Like, love, hate and prefer
These verbs may take
either a gerund or an infinitive when they mean “to enjoy”
or “take pleasure in”. (Negative sentences, however, usually
takes a gerund):
I simply love getting
like cooking all that much.
like to have a look round?
When they mean “want”
or “wish”, they take the infinitive.
I don’t like
to bother you when you’re busy, but…
He likes to
arrive in plenty of time for his appointments.
is used in a comparison, the gerund is always used.
Do you prefer typing
your letters to writing them by hand?
Try ringing the
doorbell. Someone may be in.
( When this verb takes
the gerund, the meaning is “experiment”. You’ll have
no difficulty in ringing the bell but the action may or may not be successful
in enabling you to enter)
Try to climb in
through the window.
( When the infinitive is used, the meaning is “attempt”. You
may or may not be successful in climbing thought the window)
With the infinitive,
the verb means “intend”
He means to
get at the truth, however long it takes.
With the gerund, the
verb means “involve”
Are you sure
the job won’t mean moving to another area?
Need and want
With the gerund, these
verbs mean “be in need of”
The hedge needs
piano wants tuning.
With the infinitive,
need means “have a need” while want can mean “should
/ ought to” (informally) or “wish”.
to borrow a substantial sum of money to repair the roof.
You want to ask John. He’s the financial expert.
Do you want to discuss the matter?
With a gerund, this
verb means “continue an action”.
They went on
talking about the contract all the evening.
an infinitive, the verb means “introduce a new action”.
the arrangements for our accommodation, he went on to give us some useful
tips for living abroad.
With a gerund the verb
If you would
stop crying for a moment, I might find out what’s wrong.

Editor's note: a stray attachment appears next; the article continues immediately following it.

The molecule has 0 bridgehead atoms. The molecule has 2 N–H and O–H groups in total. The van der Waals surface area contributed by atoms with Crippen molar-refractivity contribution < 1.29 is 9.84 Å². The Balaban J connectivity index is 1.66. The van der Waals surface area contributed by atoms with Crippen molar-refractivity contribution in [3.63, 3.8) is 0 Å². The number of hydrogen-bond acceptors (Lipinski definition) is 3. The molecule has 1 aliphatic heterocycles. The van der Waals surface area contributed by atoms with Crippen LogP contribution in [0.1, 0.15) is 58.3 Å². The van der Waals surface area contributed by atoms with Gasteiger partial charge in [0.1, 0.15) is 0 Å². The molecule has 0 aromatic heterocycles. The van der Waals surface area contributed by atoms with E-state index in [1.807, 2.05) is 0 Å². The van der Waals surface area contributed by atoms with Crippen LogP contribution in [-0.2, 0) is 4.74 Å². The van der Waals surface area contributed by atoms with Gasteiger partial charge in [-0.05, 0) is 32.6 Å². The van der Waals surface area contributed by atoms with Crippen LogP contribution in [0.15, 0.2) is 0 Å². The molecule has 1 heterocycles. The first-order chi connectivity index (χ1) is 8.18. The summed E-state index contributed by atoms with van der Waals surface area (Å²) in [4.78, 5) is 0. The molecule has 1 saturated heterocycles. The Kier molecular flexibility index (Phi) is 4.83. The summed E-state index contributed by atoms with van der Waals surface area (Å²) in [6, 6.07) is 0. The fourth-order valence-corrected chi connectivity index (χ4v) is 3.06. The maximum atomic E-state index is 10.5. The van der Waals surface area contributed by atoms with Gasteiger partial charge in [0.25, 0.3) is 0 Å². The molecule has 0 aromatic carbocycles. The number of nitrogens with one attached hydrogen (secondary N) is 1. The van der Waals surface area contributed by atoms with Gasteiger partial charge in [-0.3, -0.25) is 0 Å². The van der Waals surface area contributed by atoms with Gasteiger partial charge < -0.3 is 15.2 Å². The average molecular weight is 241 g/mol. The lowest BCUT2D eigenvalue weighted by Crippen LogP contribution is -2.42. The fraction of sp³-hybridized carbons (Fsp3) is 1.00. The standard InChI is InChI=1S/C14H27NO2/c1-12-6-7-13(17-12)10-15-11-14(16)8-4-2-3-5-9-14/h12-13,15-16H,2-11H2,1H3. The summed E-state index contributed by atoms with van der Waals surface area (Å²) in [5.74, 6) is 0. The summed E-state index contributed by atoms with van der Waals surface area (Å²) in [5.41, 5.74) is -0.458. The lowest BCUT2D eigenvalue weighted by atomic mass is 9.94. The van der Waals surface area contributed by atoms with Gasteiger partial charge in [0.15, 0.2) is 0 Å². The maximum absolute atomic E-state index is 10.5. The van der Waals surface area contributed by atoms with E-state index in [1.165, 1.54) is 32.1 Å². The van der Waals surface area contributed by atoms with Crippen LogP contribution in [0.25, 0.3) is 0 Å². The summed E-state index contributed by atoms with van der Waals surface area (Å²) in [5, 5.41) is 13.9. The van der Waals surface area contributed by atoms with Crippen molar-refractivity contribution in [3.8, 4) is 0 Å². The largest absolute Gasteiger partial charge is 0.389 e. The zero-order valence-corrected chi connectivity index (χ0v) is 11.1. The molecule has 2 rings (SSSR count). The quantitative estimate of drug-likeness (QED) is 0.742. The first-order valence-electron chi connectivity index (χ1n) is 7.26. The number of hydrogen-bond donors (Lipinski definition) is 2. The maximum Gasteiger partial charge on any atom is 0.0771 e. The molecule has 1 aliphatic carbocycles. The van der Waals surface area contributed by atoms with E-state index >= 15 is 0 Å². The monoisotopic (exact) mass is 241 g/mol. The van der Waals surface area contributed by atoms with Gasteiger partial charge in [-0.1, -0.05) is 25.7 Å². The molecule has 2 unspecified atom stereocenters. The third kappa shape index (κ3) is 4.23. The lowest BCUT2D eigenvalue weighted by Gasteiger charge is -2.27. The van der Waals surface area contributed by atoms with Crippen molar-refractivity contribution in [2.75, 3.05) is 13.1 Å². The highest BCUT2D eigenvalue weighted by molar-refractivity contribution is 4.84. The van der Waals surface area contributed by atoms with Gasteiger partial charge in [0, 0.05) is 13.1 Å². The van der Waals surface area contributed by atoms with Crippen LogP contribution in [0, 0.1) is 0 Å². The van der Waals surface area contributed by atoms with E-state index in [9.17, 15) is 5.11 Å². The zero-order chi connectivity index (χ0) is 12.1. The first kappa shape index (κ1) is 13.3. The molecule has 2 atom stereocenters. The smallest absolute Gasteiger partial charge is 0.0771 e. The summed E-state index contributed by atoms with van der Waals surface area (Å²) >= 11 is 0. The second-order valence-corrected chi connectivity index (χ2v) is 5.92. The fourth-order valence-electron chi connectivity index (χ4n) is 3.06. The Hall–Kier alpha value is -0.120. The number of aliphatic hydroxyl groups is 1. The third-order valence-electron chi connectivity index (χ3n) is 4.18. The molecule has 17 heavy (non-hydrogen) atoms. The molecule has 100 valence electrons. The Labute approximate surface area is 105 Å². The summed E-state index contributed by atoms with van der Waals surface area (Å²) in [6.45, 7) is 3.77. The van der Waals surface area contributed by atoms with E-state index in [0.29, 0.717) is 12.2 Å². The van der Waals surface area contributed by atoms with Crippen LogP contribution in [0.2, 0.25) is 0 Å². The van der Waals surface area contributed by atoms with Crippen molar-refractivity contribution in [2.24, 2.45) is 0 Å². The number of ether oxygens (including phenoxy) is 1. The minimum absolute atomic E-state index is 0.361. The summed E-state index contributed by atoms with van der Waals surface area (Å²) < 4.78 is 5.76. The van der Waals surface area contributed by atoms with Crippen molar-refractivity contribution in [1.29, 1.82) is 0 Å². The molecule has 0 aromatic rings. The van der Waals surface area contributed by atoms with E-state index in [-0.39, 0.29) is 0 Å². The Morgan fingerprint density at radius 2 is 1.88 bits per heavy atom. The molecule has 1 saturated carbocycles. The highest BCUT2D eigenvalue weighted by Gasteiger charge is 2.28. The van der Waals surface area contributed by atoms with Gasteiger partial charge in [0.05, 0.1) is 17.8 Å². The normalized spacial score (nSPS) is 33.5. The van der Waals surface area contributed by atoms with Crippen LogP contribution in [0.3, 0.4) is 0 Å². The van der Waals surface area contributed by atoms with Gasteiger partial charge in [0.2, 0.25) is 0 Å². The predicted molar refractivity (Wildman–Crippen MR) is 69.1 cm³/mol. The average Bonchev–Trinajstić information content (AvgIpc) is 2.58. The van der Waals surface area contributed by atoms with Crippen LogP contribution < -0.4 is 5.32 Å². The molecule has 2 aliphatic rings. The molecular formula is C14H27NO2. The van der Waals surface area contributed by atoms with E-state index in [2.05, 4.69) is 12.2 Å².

With an infinitive,
it means to interrupt one action in order to perform another.
He stopped to
look at the map and then walked on.
are sentences introduced by it is / it was or by a clause beginning
with what. This constructions are used to add emphasis to one
part of the sentence.
CLEFT SENTENCES: “It is / was…”
e.g. Sue borrowed
my bike last night.
It was Sue who
borrowed my bike
It was last night that Sue borrowed my bike.(*)
It was my bike that Sue borrowed.
(*) Notice that we
use that and not where or when.
Sentences with because
are also possible
e.g. I left because
I felt ill
It was because I felt ill that I left.
Modal auxiliaries are
e.g. You can’t
have read the same book
It can’t have been the same book that you read.
These are common with
verbs such as need, want, like, hate.
e.g. I hate rainy
weather - What I hate most is rainy weather.
You need a holiday - What you need is a holiday.
It is also possible
to emphasize events, using auxiliary do / did.
e.g. Peter left
the widows unlocked. - What Peter did was (to) leave the windows unlocked.
e.g. They are destroying the environment - What they are doing is destroying
the environment.(* )
We use an –ing clause (destroying) in the second part of the sentence
because the verb in the wh- clause is in the continuous form (What they
beginning with all
They emphasise the
idea of “the only thing”.
e.g. I only need
another £ 15
All I need is another £ 15